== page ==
Saturday, October 22, 2016

National Signing Day Recap: Offense

Now with National Signing Day completed, it is time to take a look at how WVU finished and no better place to start than on the offense side of the ball:

QB Cody Saunders is the only quarterback that WVU took in this class and he is an undervalued prospect that fits into the WVU scheme. Saunders will give the Mountaineers some depth at the position with Crest and Sills featured at other positions. Saunders was an early enrollee which will help him get acquainted with the WVU playbook. Saunders finished his high school career with 4,750 yards passing and 37 touchdowns but also rushed for 2,230 yards for 24 touchdowns as a 3 year starter.

RB’s Kennedy McKoy, Martell Pettaway, and Justin Crawford are the backfield options that WVU took in this class and it’s a very impressive group once you look at how each will factor in the offense. McKoy will bring the pass catching abilities that the departure of Smallwood leaves in the offense while Crawford figures to be the primary backup behind Rushel Shell. McKoy was named Davidson County (NC) player of the year after a senior season of over 1800 yards rushing with 24 touchdowns and 683 yards receiving with 7 touchdowns. Crawford was the JUCO player of the year this past season after a season of over 1500 yards rushing with 14 touchdowns for Northwest Mississippi Community College. Pettaway is a hard runner that I feel was underrated in his recruiting process and will provide the Mountaineers with a physical runner not afraid of contact. Pettaway showcased his ability in the Semper Fi All American Game when he broke a 72 yard run displaying his vision and breakaway speed. Pettaway was rated as the top prospect in the state of Michigan before he transferred to Detroit King for his senior season. This is an undervalued group that could provide the Mountaineers with an even better running game than they featured last season.

WR’s Marcus Simms and Steven Smothers were the only receivers that WVU took and again these two are a special talent. When you break down the tape of these two, I see a combo of Tavon Austin and Stedman Bailey. Simms was a catching machine last season and there is no reason to think that it won’t continue next season at WVU, where he enrolled early. Simms was First Team All State in Maryland after a 20 touchdown season. Smothers has been the prospect that WVU fans can’t wait to see in the blue and gold next season. His senior season Smothers recorded 19 touchdowns in a variety of different ways. Smothers could be a factor in the slot which would provide the Mountaineers with a dynamic trio at the position. I also look for Smothers to be a force in the punt return game, where he excelled last season averaging 27.8 yards a return with 1 touchdown. While WVU is loaded at the position, I expect both of these prospects to find their way on the field in some fashion next season.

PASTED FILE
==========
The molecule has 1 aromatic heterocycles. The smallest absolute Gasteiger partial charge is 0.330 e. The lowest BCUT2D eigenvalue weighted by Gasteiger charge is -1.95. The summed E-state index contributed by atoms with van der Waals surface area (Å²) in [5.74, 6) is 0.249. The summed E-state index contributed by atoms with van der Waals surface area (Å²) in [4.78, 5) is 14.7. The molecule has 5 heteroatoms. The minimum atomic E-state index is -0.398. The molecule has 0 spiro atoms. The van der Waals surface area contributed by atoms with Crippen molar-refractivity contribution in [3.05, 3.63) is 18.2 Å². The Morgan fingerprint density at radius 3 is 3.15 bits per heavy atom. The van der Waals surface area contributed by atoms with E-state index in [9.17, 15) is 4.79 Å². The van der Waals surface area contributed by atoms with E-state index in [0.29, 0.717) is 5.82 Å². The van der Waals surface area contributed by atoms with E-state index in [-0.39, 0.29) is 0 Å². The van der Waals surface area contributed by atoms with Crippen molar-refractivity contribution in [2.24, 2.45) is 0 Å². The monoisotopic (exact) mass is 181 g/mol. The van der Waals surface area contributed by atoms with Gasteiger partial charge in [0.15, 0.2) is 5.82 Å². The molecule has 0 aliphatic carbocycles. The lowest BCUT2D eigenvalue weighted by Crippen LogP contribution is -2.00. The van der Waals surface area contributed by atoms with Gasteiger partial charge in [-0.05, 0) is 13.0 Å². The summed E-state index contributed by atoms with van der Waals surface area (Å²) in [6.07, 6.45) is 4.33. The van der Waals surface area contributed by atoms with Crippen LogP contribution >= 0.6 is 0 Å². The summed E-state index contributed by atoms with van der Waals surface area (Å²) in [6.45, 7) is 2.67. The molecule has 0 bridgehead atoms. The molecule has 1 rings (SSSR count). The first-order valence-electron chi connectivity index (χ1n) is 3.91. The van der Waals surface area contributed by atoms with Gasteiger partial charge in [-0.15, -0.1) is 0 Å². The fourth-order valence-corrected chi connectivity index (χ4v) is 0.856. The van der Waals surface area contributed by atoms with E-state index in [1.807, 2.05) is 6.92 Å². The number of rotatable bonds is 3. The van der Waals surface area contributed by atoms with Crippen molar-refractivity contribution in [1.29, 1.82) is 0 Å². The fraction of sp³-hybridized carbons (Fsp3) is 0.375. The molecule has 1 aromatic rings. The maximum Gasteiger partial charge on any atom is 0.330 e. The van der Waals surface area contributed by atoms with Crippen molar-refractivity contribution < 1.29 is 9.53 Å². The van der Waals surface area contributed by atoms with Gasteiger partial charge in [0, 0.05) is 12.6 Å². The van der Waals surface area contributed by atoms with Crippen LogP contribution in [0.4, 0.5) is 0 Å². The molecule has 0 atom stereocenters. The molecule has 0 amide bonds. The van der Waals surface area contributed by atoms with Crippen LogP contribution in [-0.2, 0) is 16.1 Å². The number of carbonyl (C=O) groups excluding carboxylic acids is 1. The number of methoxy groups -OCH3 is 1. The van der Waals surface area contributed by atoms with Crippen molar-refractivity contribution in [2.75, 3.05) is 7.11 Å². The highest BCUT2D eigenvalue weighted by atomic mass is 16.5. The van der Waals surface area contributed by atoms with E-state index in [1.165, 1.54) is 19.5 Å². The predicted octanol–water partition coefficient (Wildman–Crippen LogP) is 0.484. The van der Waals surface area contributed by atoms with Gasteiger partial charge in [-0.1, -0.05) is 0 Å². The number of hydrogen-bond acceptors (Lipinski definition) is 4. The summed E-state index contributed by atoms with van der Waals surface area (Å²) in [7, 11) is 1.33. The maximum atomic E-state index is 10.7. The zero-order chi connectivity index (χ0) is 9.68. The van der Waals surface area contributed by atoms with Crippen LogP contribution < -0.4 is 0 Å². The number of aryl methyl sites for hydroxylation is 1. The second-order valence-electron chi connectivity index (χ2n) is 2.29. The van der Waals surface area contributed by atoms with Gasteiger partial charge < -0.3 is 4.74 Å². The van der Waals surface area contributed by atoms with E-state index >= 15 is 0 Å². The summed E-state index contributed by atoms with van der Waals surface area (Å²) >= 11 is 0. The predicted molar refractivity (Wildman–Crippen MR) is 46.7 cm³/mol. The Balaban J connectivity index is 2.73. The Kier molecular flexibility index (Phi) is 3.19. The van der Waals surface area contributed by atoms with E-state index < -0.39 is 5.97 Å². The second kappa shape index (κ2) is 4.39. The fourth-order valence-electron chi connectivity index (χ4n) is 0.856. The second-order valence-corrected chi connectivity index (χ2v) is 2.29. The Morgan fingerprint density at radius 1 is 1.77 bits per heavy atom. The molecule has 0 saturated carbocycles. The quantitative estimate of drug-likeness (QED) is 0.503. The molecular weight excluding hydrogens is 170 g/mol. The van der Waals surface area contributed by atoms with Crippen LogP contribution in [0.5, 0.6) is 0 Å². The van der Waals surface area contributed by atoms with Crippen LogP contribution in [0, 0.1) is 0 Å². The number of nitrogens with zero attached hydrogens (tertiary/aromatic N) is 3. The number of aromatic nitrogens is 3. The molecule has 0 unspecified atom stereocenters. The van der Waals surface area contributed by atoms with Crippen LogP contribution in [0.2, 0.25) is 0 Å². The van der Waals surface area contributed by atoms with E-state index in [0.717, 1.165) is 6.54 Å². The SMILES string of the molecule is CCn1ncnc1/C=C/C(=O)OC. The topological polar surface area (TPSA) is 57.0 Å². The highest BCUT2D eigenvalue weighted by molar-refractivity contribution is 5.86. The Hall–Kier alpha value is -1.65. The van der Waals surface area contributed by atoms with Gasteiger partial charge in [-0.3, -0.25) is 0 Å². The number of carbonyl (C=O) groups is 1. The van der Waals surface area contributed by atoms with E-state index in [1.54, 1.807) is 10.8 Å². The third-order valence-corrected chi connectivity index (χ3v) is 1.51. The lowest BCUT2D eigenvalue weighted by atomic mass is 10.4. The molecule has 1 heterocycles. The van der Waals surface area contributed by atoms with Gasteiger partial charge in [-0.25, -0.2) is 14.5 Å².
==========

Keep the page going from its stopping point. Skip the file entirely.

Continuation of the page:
TE Trevon Wesco of Lackawanna (JC) will give the Mountaineers a threat at the position that they haven’t had in a long time. Wesco has the ability to stretch the field and give Skyler Howard another option in the check down game. WVU will also feature Michigan transfer Michael Ferns on offense in a role that will be left with the departure of Cody Clay.

The offensive line will feature some underrated prospects that WVU will hope to groom after a season of learning behind the starters. JUCO Craig Smith is a name that I could see making an impact early especially if the current line has any injuries like last season. OL Chase Behrndt, Josh Sills, and Jacob Buccigrossi are definitely good gets for WVU especially considering WVU went into SEC country and landed Behrndt. Sills is another good get in the state of Ohio while Buccigrossi is looking at a redshirt this season considering he is recovering from a season ending injury as a senior. All three will be projects for WVU but all have the talent to be good guards in the WVU scheme.

The wildcard on offense here is ATH Jacquez Adams, who was an early enroller from Milford Academy (NY). Adams has the ability to play quarterback, running back, or wide receiver so the Mountaineers will have flexibility with him. During his career at Franklin High (MD), Adams accounted for over 4,800 yards passing for 51 touchdowns with 1,935 yards rushing and 27 touchdowns. Adams also could join his brother, Jordan, in the defensive backfield for WVU but I look for the Mountaineers to use him mainly on offense.